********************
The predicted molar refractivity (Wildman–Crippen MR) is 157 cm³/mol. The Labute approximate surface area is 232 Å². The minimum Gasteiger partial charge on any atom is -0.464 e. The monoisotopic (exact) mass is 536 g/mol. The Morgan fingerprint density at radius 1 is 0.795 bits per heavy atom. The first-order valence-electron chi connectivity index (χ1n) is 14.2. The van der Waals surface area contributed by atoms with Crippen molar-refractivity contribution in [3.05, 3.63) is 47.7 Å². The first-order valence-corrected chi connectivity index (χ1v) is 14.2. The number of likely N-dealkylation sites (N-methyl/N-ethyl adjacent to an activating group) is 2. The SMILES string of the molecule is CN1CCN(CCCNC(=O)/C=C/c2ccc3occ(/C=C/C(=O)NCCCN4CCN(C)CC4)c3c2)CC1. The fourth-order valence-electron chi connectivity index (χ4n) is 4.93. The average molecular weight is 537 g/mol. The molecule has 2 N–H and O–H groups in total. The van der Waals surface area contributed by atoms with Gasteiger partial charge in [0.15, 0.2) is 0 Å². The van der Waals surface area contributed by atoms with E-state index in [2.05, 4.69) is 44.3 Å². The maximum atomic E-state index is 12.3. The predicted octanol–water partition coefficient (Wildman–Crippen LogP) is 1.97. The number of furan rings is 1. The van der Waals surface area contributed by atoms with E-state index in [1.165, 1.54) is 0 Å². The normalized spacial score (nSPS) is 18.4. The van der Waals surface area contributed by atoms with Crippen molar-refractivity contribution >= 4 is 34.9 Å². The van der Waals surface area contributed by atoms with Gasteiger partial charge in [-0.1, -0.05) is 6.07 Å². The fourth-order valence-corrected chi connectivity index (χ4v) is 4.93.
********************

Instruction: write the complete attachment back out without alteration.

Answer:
The predicted molar refractivity (Wildman–Crippen MR) is 157 cm³/mol. The Labute approximate surface area is 232 Å². The minimum Gasteiger partial charge on any atom is -0.464 e. The monoisotopic (exact) mass is 536 g/mol. The Morgan fingerprint density at radius 1 is 0.795 bits per heavy atom. The first-order valence-electron chi connectivity index (χ1n) is 14.2. The van der Waals surface area contributed by atoms with Crippen molar-refractivity contribution in [3.05, 3.63) is 47.7 Å². The first-order valence-corrected chi connectivity index (χ1v) is 14.2. The number of likely N-dealkylation sites (N-methyl/N-ethyl adjacent to an activating group) is 2. The SMILES string of the molecule is CN1CCN(CCCNC(=O)/C=C/c2ccc3occ(/C=C/C(=O)NCCCN4CCN(C)CC4)c3c2)CC1. The fourth-order valence-electron chi connectivity index (χ4n) is 4.93. The average molecular weight is 537 g/mol. The molecule has 2 N–H and O–H groups in total. The van der Waals surface area contributed by atoms with Gasteiger partial charge in [0.15, 0.2) is 0 Å². The van der Waals surface area contributed by atoms with E-state index in [2.05, 4.69) is 44.3 Å². The maximum atomic E-state index is 12.3. The predicted octanol–water partition coefficient (Wildman–Crippen LogP) is 1.97. The number of furan rings is 1. The van der Waals surface area contributed by atoms with E-state index in [1.165, 1.54) is 0 Å². The normalized spacial score (nSPS) is 18.4. The van der Waals surface area contributed by atoms with Crippen molar-refractivity contribution >= 4 is 34.9 Å². The van der Waals surface area contributed by atoms with Gasteiger partial charge in [-0.1, -0.05) is 6.07 Å². The fourth-order valence-corrected chi connectivity index (χ4v) is 4.93.